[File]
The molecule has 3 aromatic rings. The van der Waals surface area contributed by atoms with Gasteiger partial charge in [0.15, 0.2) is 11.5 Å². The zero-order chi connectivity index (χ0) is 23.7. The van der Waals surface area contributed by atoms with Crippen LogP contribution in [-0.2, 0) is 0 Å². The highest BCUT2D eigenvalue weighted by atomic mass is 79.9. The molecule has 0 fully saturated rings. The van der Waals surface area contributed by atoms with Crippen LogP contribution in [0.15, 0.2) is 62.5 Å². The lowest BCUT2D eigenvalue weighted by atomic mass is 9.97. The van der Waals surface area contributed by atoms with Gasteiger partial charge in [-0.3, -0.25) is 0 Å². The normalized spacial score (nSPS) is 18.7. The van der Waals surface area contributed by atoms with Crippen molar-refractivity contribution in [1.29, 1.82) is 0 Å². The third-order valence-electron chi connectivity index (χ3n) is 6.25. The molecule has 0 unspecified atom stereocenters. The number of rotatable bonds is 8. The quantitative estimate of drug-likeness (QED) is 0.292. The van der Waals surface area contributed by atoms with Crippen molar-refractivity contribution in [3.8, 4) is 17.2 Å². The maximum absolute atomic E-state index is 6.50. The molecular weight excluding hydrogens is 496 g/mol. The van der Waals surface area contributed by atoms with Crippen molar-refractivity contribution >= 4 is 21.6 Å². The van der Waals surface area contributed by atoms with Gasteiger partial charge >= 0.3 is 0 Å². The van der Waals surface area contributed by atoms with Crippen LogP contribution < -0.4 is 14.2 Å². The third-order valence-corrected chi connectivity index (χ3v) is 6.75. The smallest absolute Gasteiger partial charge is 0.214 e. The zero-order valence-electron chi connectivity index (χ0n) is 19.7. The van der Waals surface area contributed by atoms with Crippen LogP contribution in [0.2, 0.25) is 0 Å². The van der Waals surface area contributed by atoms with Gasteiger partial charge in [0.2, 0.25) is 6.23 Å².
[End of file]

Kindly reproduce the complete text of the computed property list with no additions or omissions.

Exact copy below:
The molecule has 3 aromatic rings. The van der Waals surface area contributed by atoms with Gasteiger partial charge in [0.15, 0.2) is 11.5 Å². The zero-order chi connectivity index (χ0) is 23.7. The van der Waals surface area contributed by atoms with Crippen LogP contribution in [-0.2, 0) is 0 Å². The highest BCUT2D eigenvalue weighted by atomic mass is 79.9. The molecule has 0 fully saturated rings. The van der Waals surface area contributed by atoms with Crippen LogP contribution in [0.15, 0.2) is 62.5 Å². The lowest BCUT2D eigenvalue weighted by atomic mass is 9.97. The van der Waals surface area contributed by atoms with Gasteiger partial charge in [-0.3, -0.25) is 0 Å². The normalized spacial score (nSPS) is 18.7. The van der Waals surface area contributed by atoms with Crippen molar-refractivity contribution in [1.29, 1.82) is 0 Å². The third-order valence-electron chi connectivity index (χ3n) is 6.25. The molecule has 0 unspecified atom stereocenters. The number of rotatable bonds is 8. The quantitative estimate of drug-likeness (QED) is 0.292. The van der Waals surface area contributed by atoms with Crippen molar-refractivity contribution in [3.8, 4) is 17.2 Å². The maximum absolute atomic E-state index is 6.50. The molecular weight excluding hydrogens is 496 g/mol. The van der Waals surface area contributed by atoms with Crippen molar-refractivity contribution >= 4 is 21.6 Å². The van der Waals surface area contributed by atoms with Gasteiger partial charge >= 0.3 is 0 Å². The van der Waals surface area contributed by atoms with Crippen LogP contribution < -0.4 is 14.2 Å². The third-order valence-corrected chi connectivity index (χ3v) is 6.75. The smallest absolute Gasteiger partial charge is 0.214 e. The zero-order valence-electron chi connectivity index (χ0n) is 19.7. The van der Waals surface area contributed by atoms with Crippen LogP contribution in [0.2, 0.25) is 0 Å². The van der Waals surface area contributed by atoms with Gasteiger partial charge in [0.2, 0.25) is 6.23 Å².